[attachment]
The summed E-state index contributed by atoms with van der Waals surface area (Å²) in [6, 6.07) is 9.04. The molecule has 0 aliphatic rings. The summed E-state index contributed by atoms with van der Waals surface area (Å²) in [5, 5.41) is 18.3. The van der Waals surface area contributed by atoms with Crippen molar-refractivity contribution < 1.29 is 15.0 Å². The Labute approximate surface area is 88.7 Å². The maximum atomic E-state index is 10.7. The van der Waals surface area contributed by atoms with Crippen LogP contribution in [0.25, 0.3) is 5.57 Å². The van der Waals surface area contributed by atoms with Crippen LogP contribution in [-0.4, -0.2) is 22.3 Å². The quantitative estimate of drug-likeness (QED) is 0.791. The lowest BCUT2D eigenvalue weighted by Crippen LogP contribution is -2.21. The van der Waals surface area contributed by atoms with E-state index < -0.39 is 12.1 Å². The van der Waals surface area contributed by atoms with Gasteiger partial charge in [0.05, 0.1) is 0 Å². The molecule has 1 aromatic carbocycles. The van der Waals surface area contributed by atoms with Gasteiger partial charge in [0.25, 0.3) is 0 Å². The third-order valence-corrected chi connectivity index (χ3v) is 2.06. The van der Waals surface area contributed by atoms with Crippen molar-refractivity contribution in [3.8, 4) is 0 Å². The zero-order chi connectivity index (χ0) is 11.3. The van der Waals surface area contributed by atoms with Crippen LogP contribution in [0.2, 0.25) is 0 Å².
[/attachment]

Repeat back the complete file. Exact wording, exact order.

The summed E-state index contributed by atoms with van der Waals surface area (Å²) in [6, 6.07) is 9.04. The molecule has 0 aliphatic rings. The summed E-state index contributed by atoms with van der Waals surface area (Å²) in [5, 5.41) is 18.3. The van der Waals surface area contributed by atoms with Crippen molar-refractivity contribution < 1.29 is 15.0 Å². The Labute approximate surface area is 88.7 Å². The maximum atomic E-state index is 10.7. The van der Waals surface area contributed by atoms with Crippen LogP contribution in [0.25, 0.3) is 5.57 Å². The van der Waals surface area contributed by atoms with Crippen LogP contribution in [-0.4, -0.2) is 22.3 Å². The quantitative estimate of drug-likeness (QED) is 0.791. The lowest BCUT2D eigenvalue weighted by Crippen LogP contribution is -2.21. The van der Waals surface area contributed by atoms with E-state index < -0.39 is 12.1 Å². The van der Waals surface area contributed by atoms with Gasteiger partial charge in [0.05, 0.1) is 0 Å². The molecule has 1 aromatic carbocycles. The van der Waals surface area contributed by atoms with Gasteiger partial charge in [0.25, 0.3) is 0 Å². The third-order valence-corrected chi connectivity index (χ3v) is 2.06. The van der Waals surface area contributed by atoms with Crippen molar-refractivity contribution in [3.8, 4) is 0 Å². The zero-order chi connectivity index (χ0) is 11.3. The van der Waals surface area contributed by atoms with Crippen LogP contribution in [0.2, 0.25) is 0 Å².